Fittingly, then, the "star-studded" portion of the evening was right at the top. Beginning with three of the show's current correspondents — Jessica Williams, Hasan Minhaj, and Jordan Klepper — claiming to be on the ground covering the night's Republican debate, the segment grew and grew, until it encompassed essentially every major voice in the show's history, dipping all the way back to figures like Mo Rocca and Vance DeGeneres, from Stewart's very early days, and even working in original Daily Show host Craig Kilborn. It was like the alt-comedy version of This Is Your Life. There was even time for a visit from Stewart's biggest targets.

But the biggest moments were for Oliver and Colbert. The former, now on HBO, gently mocked his old boss for continuing to work within the constraints of basic cable, pretending to have no idea what commercials were. The latter made Stewart tear up, first with an elaborate analogy where Colbert was Sam and Stewart Frodo Baggins, then with a heartfelt speech about how much Stewart had meant to all of them.

All those correspondents had one final story on which to report — a group hug.

Can you feel the fake news love?



Stewart finished the night with an endearing entreaty, imploring everyone to beware the staggering amount of bullsh*t that sits around the world.



There was one more final thing that had to happen: Born to Run, performed by Bruce Springsteen and the E Street Band.



Stephen Colbert has a new choose your own adventure game.
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As we've mentioned before, Stephen Colbert has a lot of time on his hands.

His takeover of The Late Show from David Letterman doesn't begin until September and he's been whiling away the hours with a lot of pop culture pomp and circumstance.

However, he released something a little different July 20.

Instead of the usual madcap video, his CBS show portal gives you the gift of a text-based choose your own adventure game.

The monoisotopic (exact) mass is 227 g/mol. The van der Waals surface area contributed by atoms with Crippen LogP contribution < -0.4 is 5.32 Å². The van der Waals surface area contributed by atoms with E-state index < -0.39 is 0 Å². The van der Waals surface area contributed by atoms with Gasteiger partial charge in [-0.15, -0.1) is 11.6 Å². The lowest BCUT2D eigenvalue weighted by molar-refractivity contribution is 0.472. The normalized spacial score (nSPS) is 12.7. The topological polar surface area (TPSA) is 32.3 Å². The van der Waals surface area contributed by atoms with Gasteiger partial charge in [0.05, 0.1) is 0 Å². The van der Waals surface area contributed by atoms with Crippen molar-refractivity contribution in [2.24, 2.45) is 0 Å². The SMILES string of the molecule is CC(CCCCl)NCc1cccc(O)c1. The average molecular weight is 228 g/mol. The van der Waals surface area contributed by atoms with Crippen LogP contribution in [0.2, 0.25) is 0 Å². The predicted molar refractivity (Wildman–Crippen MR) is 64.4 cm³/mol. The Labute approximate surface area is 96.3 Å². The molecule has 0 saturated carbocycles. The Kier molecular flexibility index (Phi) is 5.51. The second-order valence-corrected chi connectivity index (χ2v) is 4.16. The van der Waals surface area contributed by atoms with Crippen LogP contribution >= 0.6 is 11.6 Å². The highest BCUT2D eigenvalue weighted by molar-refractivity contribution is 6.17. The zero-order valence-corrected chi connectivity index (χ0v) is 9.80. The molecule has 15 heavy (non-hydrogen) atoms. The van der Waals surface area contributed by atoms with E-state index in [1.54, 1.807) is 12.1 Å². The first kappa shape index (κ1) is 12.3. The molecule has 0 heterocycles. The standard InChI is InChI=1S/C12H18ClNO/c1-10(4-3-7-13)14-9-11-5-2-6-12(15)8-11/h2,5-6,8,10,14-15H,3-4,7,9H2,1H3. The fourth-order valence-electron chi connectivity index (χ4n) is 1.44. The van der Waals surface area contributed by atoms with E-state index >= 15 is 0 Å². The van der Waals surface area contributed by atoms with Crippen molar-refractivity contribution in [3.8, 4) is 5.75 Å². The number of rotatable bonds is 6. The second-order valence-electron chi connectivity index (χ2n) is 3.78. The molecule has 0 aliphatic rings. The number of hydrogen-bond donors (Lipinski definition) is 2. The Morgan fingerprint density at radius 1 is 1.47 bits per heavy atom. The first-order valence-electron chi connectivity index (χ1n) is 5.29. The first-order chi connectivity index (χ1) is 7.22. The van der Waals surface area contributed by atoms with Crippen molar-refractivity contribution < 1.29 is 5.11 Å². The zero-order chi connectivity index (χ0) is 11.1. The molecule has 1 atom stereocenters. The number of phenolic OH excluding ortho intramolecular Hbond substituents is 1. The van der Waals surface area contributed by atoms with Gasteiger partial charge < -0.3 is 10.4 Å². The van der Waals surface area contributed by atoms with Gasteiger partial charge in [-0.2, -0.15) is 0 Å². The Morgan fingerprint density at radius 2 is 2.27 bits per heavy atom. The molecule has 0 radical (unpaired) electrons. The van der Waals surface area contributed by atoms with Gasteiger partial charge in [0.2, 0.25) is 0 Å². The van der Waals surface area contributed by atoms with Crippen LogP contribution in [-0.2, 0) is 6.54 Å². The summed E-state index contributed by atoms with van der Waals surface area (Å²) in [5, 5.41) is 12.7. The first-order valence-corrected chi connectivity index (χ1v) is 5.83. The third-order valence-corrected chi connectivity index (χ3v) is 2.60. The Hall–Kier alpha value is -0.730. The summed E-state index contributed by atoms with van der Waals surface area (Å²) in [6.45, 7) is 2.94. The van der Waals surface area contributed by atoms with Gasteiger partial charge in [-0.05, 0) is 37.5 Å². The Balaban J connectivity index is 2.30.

Play it here: here.



Named, "Escape from the Man-Sized Cabinet", the adventure takes you into a magical land of Narnia-proportions, where you will try and click your way through the right decisions. Be careful, though, the wrong choice can mean certain death.

And that may mean a certain return to work.

The game also includes a centaur named Randall.



This game follows the absolutely hysterical precedent began by Clickhole in March, which invited brave adventurers to risk their necks on Mysterious Skullshadow Island.

If you'd rather have one of Colbert's more ol' timey videos, harkening back to the ones he was putting together only two weeks ago, he uploaded another this morning just for you.



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As you are no doubt award, NASA's New Horizons spacecraft passed by Pluto July 14, giving us as a species the first opportunity to get a clear view of the far off dwarf planet.

Everyone was excited. Except Neil Degrasse Tyson that is.

Since Stephen Colbert has nothing better to do than plan for the apocalypse and launch a cable access career, he invited the popular astronomer and host of the television show Cosmos to come share in the tenacity of human invention.

Tyson, a long time advocate of demoting Pluto down to its lowly current status as a dwarf planet, had a hard time matching Colbert's enthusiasm for seeing the reaches of our solar system.